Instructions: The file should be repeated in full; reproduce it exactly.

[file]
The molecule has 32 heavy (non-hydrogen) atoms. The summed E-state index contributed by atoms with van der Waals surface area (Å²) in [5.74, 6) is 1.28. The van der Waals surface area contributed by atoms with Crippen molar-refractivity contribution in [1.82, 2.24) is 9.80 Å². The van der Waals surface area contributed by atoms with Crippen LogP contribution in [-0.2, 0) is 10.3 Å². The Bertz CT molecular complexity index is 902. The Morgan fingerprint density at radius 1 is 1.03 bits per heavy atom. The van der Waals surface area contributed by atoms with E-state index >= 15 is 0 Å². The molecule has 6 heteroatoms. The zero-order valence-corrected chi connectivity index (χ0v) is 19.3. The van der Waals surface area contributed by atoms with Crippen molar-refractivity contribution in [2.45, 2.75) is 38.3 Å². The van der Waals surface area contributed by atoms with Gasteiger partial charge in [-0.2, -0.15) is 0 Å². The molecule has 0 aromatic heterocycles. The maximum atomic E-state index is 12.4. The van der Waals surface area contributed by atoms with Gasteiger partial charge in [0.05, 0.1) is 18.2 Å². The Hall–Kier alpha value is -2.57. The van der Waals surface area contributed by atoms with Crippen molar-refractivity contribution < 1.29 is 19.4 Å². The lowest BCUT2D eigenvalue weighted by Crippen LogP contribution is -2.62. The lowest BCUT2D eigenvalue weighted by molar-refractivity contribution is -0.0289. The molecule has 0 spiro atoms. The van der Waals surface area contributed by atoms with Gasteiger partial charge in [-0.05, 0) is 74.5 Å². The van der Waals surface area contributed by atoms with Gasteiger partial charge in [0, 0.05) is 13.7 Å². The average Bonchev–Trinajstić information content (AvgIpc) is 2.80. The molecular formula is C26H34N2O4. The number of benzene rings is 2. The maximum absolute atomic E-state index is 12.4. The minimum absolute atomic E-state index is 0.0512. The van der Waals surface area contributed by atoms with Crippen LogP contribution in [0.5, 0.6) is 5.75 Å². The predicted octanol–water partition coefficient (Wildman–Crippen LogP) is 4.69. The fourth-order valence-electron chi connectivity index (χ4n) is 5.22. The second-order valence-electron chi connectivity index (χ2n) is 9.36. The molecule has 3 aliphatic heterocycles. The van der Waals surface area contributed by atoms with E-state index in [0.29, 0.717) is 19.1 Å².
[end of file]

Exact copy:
The molecule has 32 heavy (non-hydrogen) atoms. The summed E-state index contributed by atoms with van der Waals surface area (Å²) in [5.74, 6) is 1.28. The van der Waals surface area contributed by atoms with Crippen molar-refractivity contribution in [1.82, 2.24) is 9.80 Å². The van der Waals surface area contributed by atoms with Crippen LogP contribution in [-0.2, 0) is 10.3 Å². The Bertz CT molecular complexity index is 902. The Morgan fingerprint density at radius 1 is 1.03 bits per heavy atom. The van der Waals surface area contributed by atoms with E-state index >= 15 is 0 Å². The molecule has 6 heteroatoms. The zero-order valence-corrected chi connectivity index (χ0v) is 19.3. The van der Waals surface area contributed by atoms with Crippen molar-refractivity contribution in [2.45, 2.75) is 38.3 Å². The van der Waals surface area contributed by atoms with Gasteiger partial charge in [-0.2, -0.15) is 0 Å². The molecule has 0 aromatic heterocycles. The maximum atomic E-state index is 12.4. The van der Waals surface area contributed by atoms with Gasteiger partial charge in [0.05, 0.1) is 18.2 Å². The Hall–Kier alpha value is -2.57. The van der Waals surface area contributed by atoms with Crippen molar-refractivity contribution < 1.29 is 19.4 Å². The lowest BCUT2D eigenvalue weighted by Crippen LogP contribution is -2.62. The lowest BCUT2D eigenvalue weighted by molar-refractivity contribution is -0.0289. The molecule has 0 spiro atoms. The van der Waals surface area contributed by atoms with Gasteiger partial charge in [-0.05, 0) is 74.5 Å². The van der Waals surface area contributed by atoms with Gasteiger partial charge in [0, 0.05) is 13.7 Å². The average Bonchev–Trinajstić information content (AvgIpc) is 2.80. The molecular formula is C26H34N2O4. The number of benzene rings is 2. The maximum absolute atomic E-state index is 12.4. The minimum absolute atomic E-state index is 0.0512. The van der Waals surface area contributed by atoms with Crippen LogP contribution in [0.5, 0.6) is 5.75 Å². The predicted octanol–water partition coefficient (Wildman–Crippen LogP) is 4.69. The fourth-order valence-electron chi connectivity index (χ4n) is 5.22. The second-order valence-electron chi connectivity index (χ2n) is 9.36. The molecule has 3 aliphatic heterocycles. The van der Waals surface area contributed by atoms with E-state index in [0.29, 0.717) is 19.1 Å².